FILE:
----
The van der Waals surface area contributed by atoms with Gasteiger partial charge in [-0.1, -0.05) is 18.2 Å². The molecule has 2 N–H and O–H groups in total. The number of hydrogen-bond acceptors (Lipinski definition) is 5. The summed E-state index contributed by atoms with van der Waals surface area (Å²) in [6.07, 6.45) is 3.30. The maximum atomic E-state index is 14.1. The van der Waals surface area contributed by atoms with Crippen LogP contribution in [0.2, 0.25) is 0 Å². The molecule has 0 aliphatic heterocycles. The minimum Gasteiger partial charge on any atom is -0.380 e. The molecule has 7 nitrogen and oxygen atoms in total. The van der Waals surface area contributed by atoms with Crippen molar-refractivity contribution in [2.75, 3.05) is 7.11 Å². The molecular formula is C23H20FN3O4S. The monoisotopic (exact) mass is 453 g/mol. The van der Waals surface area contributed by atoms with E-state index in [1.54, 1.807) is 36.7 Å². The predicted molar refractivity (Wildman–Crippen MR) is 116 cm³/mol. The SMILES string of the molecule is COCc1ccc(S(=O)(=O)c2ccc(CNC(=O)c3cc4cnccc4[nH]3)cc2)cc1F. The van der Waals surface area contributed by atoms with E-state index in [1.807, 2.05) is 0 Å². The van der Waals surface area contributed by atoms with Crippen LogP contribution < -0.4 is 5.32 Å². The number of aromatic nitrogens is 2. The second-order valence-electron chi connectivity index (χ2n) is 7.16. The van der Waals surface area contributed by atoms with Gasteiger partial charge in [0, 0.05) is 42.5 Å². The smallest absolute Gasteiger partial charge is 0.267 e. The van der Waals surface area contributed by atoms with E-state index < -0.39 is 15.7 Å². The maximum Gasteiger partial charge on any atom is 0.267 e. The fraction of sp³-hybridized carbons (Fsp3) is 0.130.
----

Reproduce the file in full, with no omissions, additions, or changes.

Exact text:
The van der Waals surface area contributed by atoms with Gasteiger partial charge in [-0.1, -0.05) is 18.2 Å². The molecule has 2 N–H and O–H groups in total. The number of hydrogen-bond acceptors (Lipinski definition) is 5. The summed E-state index contributed by atoms with van der Waals surface area (Å²) in [6.07, 6.45) is 3.30. The maximum atomic E-state index is 14.1. The van der Waals surface area contributed by atoms with Crippen LogP contribution in [0.2, 0.25) is 0 Å². The molecule has 0 aliphatic heterocycles. The minimum Gasteiger partial charge on any atom is -0.380 e. The molecule has 7 nitrogen and oxygen atoms in total. The van der Waals surface area contributed by atoms with Crippen molar-refractivity contribution in [2.75, 3.05) is 7.11 Å². The molecular formula is C23H20FN3O4S. The monoisotopic (exact) mass is 453 g/mol. The van der Waals surface area contributed by atoms with E-state index in [1.54, 1.807) is 36.7 Å². The predicted molar refractivity (Wildman–Crippen MR) is 116 cm³/mol. The SMILES string of the molecule is COCc1ccc(S(=O)(=O)c2ccc(CNC(=O)c3cc4cnccc4[nH]3)cc2)cc1F. The van der Waals surface area contributed by atoms with E-state index in [1.807, 2.05) is 0 Å². The van der Waals surface area contributed by atoms with Crippen LogP contribution < -0.4 is 5.32 Å². The number of aromatic nitrogens is 2. The second-order valence-electron chi connectivity index (χ2n) is 7.16. The van der Waals surface area contributed by atoms with Gasteiger partial charge in [0, 0.05) is 42.5 Å². The smallest absolute Gasteiger partial charge is 0.267 e. The van der Waals surface area contributed by atoms with E-state index < -0.39 is 15.7 Å². The maximum Gasteiger partial charge on any atom is 0.267 e. The fraction of sp³-hybridized carbons (Fsp3) is 0.130.